The bear was dead. He had been dead long before we left the hill the second time. But in the moments before he died he had made one last effort to strike back. Retracing his path, we realized that our own haste in rushing into the thicket had turned him in our direction. This carelessness had taken us within 10 feet of disaster.
He was a trophy of magnificent proportions. The hide squared out at more than nine feet; his skull, on which a record is determined, qualified him well within the record class; and the pad on his hind paw was a startling 8� by 12 inches in area.
I will not hunt another grizzly, because now I have shot one; but I class this animal with only two others—the elephant and the African buffalo—in the aristocracy of big game. I don't know if it is the size or the danger of the beasts which make these three so memorable. But I do know that in my encounters with each, more than in any others, I have been conscious of an absolute experience, an intense, consuming, dramatic involvement which demanded and received greater concentration than I have ever felt anywhere.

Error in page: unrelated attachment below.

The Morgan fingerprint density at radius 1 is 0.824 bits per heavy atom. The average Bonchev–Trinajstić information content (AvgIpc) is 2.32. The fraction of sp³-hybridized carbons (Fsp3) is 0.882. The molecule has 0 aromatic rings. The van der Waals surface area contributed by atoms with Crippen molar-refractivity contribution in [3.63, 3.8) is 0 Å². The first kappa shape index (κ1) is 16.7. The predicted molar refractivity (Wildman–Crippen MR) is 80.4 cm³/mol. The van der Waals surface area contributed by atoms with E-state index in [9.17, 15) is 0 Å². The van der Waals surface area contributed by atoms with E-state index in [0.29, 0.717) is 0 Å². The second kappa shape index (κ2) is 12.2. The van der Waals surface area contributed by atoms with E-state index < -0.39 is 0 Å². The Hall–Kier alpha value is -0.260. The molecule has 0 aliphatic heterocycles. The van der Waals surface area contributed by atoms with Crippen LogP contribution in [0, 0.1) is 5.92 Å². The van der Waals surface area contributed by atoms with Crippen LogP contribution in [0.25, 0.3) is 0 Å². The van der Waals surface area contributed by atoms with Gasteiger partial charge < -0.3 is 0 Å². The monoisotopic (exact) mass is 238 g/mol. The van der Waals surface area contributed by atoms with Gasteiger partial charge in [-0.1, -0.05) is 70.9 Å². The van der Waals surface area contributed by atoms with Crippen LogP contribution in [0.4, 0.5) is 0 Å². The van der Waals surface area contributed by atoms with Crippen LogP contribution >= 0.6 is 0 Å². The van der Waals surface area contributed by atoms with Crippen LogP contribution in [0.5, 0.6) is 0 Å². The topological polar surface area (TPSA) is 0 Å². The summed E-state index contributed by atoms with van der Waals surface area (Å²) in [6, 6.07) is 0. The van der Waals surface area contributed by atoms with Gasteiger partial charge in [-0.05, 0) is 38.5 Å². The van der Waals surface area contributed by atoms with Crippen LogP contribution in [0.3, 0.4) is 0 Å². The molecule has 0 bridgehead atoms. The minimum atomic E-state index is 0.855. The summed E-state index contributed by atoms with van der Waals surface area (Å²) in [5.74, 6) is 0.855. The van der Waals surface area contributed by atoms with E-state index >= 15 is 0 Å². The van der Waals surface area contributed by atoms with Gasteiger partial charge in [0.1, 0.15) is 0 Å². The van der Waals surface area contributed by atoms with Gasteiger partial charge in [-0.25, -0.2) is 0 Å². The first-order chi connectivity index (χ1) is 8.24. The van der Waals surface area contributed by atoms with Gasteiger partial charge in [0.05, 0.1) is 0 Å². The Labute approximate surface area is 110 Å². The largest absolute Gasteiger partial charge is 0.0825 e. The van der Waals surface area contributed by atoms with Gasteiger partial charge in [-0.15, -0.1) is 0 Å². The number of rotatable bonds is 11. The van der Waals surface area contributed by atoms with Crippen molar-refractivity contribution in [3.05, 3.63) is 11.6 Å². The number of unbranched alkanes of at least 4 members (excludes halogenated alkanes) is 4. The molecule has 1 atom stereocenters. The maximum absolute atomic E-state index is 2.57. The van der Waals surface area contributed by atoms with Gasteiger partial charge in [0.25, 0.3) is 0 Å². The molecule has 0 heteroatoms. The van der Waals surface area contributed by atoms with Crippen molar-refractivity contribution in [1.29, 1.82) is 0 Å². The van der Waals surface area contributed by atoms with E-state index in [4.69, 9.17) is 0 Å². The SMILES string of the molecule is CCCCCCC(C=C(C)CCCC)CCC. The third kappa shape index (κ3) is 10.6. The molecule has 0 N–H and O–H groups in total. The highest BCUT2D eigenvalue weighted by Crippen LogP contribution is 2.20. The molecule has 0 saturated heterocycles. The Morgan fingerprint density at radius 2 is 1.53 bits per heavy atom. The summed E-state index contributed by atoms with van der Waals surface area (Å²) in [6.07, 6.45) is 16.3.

Alaska is still an unconquered land. It is wild and rough and dangerous. Statehood has given it the badge of belonging but nature has placed it apart. There is adventure for the sportsman here, richer and more fulfilling than anywhere else on the continent, but it is not given away cheaply, either in money or in effort. It must be earned—but it is rarely forgotten.